Sunby Jill Breslawski, UF/IFAS Extension Agent

This summer, days are long and the air is fresh with the scent of flowers.

The Florida Panhandle is an ideal place to spend these days. We have a variety of activities available, like strolling along our beautiful beaches, canoeing with friends, tubing down the river, riding bikes or taking a walk to the park with the kids. But while we are laughing, playing and creating memories with family and friends, we must remember safety. Here are some reminders:baru


Never leave children and pets alone in a vehicle, even for a short time. Temperatures in cars rise fast, leaving kids at risk of severe heat exhaustion and dehydration. This can lead to death. Leaving them with cracked windows and water won’t really help, either. It is just not enough to keep kids and pets safe from the heat.

Rethink that trip to the store. I know it’s convenient and on your way, but do you really need to stop, or can you go later? If you have kids in the car, save that shopping expedition for when you’re driving solo.

Remind yourself that kids or pets are in the car. Put your child’s shoe (or a pet toy) in your lap, or place a teddy bear on your front seat to remind you that you have someone to take care of in the back. When you remove the hcild, put the teddy bear back in his or her seat.

Save time and gas by shopping online. A lot of times, you can still use coupons, pay little or no shipping, and set up auto-delivery options so you don’t run out of supplies. You can’t order everything online, but I haven’t run out of dish soap in months!


Remind children and adults to wear bicycle helmets. You may not like how it looks, but a bike helmet should absorb most of the shock in a fall or accident, preventing injury. If you bike helmet has been in an accident, get a new one. You may not see it, but that helmet could be damaged and may not protect you as well.

Follow traffic rules and signs. Use hand signals when turning, and look before crossing. Motorists need all the help they can get, so avoid darting out or crossing in heavy traffic.


Apply sunscreen regularly. Even if you “only tan,” you can still suffer damage from the sun. Excess amounts of harmful UVA and UVB rays have been linked to causing cancer, sun spots and wrinkles. Use sunscreen, and re-apply after you take a dip in the water.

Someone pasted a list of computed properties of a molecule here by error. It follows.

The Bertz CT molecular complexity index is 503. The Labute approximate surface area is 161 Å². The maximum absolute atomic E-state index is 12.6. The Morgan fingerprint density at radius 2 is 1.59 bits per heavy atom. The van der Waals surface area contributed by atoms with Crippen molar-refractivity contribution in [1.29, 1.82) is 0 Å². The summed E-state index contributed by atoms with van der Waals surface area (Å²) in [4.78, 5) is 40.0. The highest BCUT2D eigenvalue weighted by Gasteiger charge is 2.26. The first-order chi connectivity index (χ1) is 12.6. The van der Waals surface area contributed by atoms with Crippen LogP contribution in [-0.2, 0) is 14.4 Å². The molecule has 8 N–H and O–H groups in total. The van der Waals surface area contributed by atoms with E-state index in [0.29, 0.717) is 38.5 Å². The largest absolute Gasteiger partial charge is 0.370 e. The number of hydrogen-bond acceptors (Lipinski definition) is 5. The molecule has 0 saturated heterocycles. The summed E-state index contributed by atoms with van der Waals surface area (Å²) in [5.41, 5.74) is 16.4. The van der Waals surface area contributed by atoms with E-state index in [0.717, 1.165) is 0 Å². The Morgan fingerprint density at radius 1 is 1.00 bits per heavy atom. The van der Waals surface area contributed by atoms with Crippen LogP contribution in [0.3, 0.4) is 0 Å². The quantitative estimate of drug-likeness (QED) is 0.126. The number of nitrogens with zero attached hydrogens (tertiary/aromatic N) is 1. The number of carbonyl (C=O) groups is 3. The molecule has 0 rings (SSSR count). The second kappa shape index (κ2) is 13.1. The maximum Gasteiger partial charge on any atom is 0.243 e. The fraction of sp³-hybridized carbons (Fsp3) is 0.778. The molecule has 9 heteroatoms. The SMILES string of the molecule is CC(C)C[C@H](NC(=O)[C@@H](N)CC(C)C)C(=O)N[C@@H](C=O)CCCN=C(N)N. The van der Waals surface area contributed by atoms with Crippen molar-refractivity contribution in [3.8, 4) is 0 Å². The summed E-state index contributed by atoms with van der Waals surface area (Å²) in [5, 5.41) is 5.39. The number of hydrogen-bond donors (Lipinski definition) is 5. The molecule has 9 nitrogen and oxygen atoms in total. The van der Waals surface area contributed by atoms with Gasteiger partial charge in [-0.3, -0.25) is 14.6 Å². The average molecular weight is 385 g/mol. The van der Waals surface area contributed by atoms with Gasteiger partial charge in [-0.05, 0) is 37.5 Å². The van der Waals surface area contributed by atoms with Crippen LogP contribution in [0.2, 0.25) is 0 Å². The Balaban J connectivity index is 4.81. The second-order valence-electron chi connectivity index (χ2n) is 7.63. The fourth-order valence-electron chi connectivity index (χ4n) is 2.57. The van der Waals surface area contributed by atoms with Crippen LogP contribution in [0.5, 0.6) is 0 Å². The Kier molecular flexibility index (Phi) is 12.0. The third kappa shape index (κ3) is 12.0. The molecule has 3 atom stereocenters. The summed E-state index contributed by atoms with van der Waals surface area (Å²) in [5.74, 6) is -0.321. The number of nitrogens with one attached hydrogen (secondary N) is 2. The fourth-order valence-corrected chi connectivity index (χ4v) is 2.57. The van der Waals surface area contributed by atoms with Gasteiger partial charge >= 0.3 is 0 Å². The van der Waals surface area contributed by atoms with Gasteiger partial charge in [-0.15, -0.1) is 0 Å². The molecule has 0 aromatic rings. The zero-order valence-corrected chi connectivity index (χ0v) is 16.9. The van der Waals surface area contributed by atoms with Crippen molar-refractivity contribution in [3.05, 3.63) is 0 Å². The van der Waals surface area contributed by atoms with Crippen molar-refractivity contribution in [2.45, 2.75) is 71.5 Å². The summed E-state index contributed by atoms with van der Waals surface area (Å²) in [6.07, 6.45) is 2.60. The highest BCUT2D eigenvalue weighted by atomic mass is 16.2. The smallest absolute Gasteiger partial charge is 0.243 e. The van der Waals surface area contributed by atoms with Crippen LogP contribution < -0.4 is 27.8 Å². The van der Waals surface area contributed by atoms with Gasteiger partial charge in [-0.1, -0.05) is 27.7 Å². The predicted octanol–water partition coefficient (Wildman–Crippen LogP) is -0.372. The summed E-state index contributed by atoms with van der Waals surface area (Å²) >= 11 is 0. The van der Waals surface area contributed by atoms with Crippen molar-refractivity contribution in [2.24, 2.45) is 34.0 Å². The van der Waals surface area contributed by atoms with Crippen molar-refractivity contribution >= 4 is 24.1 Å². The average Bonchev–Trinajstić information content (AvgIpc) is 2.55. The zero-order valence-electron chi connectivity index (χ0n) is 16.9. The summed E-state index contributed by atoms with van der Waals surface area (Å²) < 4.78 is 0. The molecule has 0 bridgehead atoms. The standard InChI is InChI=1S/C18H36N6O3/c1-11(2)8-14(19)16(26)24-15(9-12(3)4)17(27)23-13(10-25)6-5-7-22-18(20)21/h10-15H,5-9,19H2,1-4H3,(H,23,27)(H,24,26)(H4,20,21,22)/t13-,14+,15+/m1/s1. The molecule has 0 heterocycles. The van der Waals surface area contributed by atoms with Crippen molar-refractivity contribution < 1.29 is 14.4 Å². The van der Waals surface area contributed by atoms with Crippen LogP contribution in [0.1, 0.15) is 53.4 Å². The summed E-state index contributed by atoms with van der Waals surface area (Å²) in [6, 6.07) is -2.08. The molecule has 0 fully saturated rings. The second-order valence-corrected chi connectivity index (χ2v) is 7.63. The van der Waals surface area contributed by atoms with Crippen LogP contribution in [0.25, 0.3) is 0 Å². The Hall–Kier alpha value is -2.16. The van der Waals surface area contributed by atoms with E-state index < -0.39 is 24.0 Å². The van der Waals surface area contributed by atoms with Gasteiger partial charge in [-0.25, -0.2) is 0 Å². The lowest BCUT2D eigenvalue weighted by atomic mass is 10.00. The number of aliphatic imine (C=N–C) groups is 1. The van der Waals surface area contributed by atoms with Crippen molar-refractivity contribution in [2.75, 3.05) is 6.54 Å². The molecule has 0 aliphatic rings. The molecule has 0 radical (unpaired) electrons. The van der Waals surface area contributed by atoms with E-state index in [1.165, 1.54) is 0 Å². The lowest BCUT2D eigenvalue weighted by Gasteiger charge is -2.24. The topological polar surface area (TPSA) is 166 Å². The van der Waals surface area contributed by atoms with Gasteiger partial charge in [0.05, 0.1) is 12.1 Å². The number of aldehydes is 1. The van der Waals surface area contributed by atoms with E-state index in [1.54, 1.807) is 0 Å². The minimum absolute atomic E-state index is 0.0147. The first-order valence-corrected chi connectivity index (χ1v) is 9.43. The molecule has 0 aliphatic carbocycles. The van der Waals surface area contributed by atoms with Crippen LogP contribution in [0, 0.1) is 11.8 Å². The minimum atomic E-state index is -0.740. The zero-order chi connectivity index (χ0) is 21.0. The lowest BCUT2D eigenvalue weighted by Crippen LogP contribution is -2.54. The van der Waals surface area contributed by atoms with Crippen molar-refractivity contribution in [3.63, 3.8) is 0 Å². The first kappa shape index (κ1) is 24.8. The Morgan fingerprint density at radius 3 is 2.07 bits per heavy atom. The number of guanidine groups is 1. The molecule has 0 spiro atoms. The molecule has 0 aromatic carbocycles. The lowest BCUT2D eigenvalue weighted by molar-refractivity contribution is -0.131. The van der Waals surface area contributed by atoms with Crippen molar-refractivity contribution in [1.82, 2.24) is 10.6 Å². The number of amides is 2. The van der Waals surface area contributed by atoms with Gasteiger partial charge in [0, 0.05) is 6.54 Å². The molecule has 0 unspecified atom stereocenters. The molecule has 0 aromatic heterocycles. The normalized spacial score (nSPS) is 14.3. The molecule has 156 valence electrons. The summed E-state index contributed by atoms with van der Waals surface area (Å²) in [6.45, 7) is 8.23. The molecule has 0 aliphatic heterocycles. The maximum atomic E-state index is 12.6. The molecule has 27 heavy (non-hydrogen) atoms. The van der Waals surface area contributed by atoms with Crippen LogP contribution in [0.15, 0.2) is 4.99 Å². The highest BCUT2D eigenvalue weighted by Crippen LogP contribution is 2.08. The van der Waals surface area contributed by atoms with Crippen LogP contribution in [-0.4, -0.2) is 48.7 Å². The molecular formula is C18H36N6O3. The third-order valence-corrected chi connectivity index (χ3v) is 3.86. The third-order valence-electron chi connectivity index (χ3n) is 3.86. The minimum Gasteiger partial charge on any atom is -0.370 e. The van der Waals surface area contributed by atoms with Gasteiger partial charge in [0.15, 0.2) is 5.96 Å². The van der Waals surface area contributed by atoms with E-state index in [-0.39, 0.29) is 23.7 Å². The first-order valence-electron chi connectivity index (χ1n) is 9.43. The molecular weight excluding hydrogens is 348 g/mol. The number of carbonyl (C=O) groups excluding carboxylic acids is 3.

Wear a hat outside when possible. Although visors are a good option for keeping the sun out of your eyes, they do not cover your scalp, which leaves that skin vulnerable to damage.

Use lip balm with SPF protection. Our lips are just as important to protect as the rest of our skin; keep them looking good and safe from the sun.


Always supervise children at the beach or a pool. Waves or water can quickly overcome anyone, especially children. Young children can drown in just a couple of inches of water, or a small kiddie pool.

Follow posted equipment guidelines for flotation devices. Check and stick to recommendations for size and weight limits. For example, a person wearing a too-large life jacket could slip right out of it.

Limit alcohol use near water. It can be tempting to join in the fun, but alcohol can impair your coordination, along with your abilities to swim, drive a boat and drive home.

There is nothing I am enjoying more than exploring my new Florida home and soaking in the sun, but I want the excitement to continue, and I work every day to turn these tips into habits.


This entry was posted in Extension, Extension Articles, Health, Jill Breslawski articles, Safety, Seasonal and tagged , , , , , , , . Bookmark the permalink.

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